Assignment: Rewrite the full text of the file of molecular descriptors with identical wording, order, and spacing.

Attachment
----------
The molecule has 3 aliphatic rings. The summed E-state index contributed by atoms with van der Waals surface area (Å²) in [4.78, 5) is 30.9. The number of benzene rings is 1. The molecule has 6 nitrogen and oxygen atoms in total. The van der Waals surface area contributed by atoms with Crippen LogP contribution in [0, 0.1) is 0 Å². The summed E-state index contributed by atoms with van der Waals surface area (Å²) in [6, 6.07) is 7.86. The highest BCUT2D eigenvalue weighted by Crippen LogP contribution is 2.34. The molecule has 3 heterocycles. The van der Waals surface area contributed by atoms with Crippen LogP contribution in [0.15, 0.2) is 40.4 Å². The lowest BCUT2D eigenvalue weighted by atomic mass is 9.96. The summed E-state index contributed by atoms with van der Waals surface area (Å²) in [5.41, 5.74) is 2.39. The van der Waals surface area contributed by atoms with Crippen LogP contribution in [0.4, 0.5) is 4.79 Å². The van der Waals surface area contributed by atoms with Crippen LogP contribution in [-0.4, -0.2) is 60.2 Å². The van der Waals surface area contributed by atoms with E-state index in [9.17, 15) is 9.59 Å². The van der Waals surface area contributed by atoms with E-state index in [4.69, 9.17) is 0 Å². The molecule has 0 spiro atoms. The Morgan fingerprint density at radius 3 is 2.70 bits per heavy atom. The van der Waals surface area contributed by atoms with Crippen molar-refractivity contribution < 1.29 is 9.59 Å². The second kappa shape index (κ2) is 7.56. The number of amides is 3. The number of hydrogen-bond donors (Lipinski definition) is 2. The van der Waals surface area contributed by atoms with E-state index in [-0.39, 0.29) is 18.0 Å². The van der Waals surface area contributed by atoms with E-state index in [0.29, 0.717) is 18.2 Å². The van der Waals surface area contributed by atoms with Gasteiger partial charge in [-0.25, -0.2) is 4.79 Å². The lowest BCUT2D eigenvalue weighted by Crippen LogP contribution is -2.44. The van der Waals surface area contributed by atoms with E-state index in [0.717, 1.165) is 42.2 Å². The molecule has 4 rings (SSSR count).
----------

The molecule has 3 aliphatic rings. The summed E-state index contributed by atoms with van der Waals surface area (Å²) in [4.78, 5) is 30.9. The number of benzene rings is 1. The molecule has 6 nitrogen and oxygen atoms in total. The van der Waals surface area contributed by atoms with Crippen LogP contribution in [0, 0.1) is 0 Å². The summed E-state index contributed by atoms with van der Waals surface area (Å²) in [6, 6.07) is 7.86. The highest BCUT2D eigenvalue weighted by Crippen LogP contribution is 2.34. The molecule has 3 heterocycles. The van der Waals surface area contributed by atoms with Crippen LogP contribution in [0.15, 0.2) is 40.4 Å². The lowest BCUT2D eigenvalue weighted by atomic mass is 9.96. The summed E-state index contributed by atoms with van der Waals surface area (Å²) in [5.41, 5.74) is 2.39. The van der Waals surface area contributed by atoms with Crippen LogP contribution in [0.4, 0.5) is 4.79 Å². The van der Waals surface area contributed by atoms with Crippen LogP contribution in [-0.4, -0.2) is 60.2 Å². The van der Waals surface area contributed by atoms with E-state index in [9.17, 15) is 9.59 Å². The van der Waals surface area contributed by atoms with E-state index in [4.69, 9.17) is 0 Å². The molecule has 0 spiro atoms. The Morgan fingerprint density at radius 3 is 2.70 bits per heavy atom. The van der Waals surface area contributed by atoms with Crippen molar-refractivity contribution < 1.29 is 9.59 Å². The second kappa shape index (κ2) is 7.56. The number of amides is 3. The number of hydrogen-bond donors (Lipinski definition) is 2. The van der Waals surface area contributed by atoms with E-state index in [-0.39, 0.29) is 18.0 Å². The van der Waals surface area contributed by atoms with E-state index in [0.29, 0.717) is 18.2 Å². The van der Waals surface area contributed by atoms with Gasteiger partial charge in [-0.25, -0.2) is 4.79 Å². The lowest BCUT2D eigenvalue weighted by Crippen LogP contribution is -2.44. The van der Waals surface area contributed by atoms with E-state index in [0.717, 1.165) is 42.2 Å². The molecule has 4 rings (SSSR count).